(CBS News) Milwaukee Brewers'was one of at least 15 Major League Baseball players under investigation for taking performance-enhancing drugs. He was suspended Monday for the rest of the season, and an even bigger name could be next.
The game's highest-paid player, New York Yankee Alex Rodriguez is also under investigation. A Major League Baseball team executive told CBS News Braun's 65-game suspension could be nothing compared to what Rodriguez faces.
The executive said it's not a matter of "if" Rodriguez will be suspended for using performance enhancing drugs, but "when."
"They have an overwhelming amount of evidence on this guy showing multiple years of usage," the executive said. "He's met with Major League Baseball. He's seen the evidence. He is staring down a penalty much, much harsher than Braun's. It could be years... or even a lifetime suspension."
Both Braun and Rodriguez are on a list of players accused of using banned drugs from a now-closedrun by a man named Tony Bosch, who is now cooperating with baseball. T.J. Quinn first reported the doping story for ESPN in February and says Braun's choice to accept his penalty suggests the evidence Bosch is sharing is strong.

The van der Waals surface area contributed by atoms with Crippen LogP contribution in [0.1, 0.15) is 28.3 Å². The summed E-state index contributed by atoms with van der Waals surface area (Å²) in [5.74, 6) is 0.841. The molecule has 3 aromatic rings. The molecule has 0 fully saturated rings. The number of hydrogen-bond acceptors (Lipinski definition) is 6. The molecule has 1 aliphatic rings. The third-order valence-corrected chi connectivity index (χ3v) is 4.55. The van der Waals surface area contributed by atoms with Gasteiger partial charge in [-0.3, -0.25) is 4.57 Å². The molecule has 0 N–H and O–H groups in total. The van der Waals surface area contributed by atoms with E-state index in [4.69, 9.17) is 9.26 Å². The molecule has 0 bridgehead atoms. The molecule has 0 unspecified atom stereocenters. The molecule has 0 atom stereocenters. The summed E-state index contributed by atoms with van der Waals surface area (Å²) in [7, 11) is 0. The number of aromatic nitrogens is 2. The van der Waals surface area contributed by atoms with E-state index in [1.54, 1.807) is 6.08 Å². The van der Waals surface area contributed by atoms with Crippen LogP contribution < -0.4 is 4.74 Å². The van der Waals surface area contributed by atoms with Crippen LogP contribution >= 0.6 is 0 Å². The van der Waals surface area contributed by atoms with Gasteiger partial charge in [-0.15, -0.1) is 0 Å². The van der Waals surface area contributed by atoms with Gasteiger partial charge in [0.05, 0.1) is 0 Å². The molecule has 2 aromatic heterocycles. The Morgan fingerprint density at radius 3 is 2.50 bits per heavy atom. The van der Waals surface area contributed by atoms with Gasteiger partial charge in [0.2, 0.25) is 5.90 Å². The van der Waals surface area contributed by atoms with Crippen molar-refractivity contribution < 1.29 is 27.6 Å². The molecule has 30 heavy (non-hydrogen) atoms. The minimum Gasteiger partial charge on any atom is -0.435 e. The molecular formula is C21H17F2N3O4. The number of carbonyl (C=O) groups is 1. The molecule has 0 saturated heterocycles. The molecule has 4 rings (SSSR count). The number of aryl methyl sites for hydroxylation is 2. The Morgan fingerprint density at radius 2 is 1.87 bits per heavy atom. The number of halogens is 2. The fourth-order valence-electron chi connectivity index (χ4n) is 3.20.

"People have a strong understanding that there is a lot of evidence out there," Quinn said. "That it comes directly from Tony Bosch and it was compelling enough to get one of the biggest names in the game to just concede that baseball had the goods on him. So if that's the case, the know something is coming with A-Rod. It's just a matter of time."
And according to the MLB executive CBS News spoke with, baseball has a lot more on Rodriguez than just drug use.
"They are looking into his use, and also whether he lied, whether he obstructed the investigation and whether he got other players involved."
An MLB announcement about Rodriguez is expected sometime in the next two weeks. CBS News contacted representatives for Alex Rodriguez and got no response, directing reporters to the player's union -- which also had no comment. But just last month, a lawyer for Rodriguez called MLB's investigation "despicable."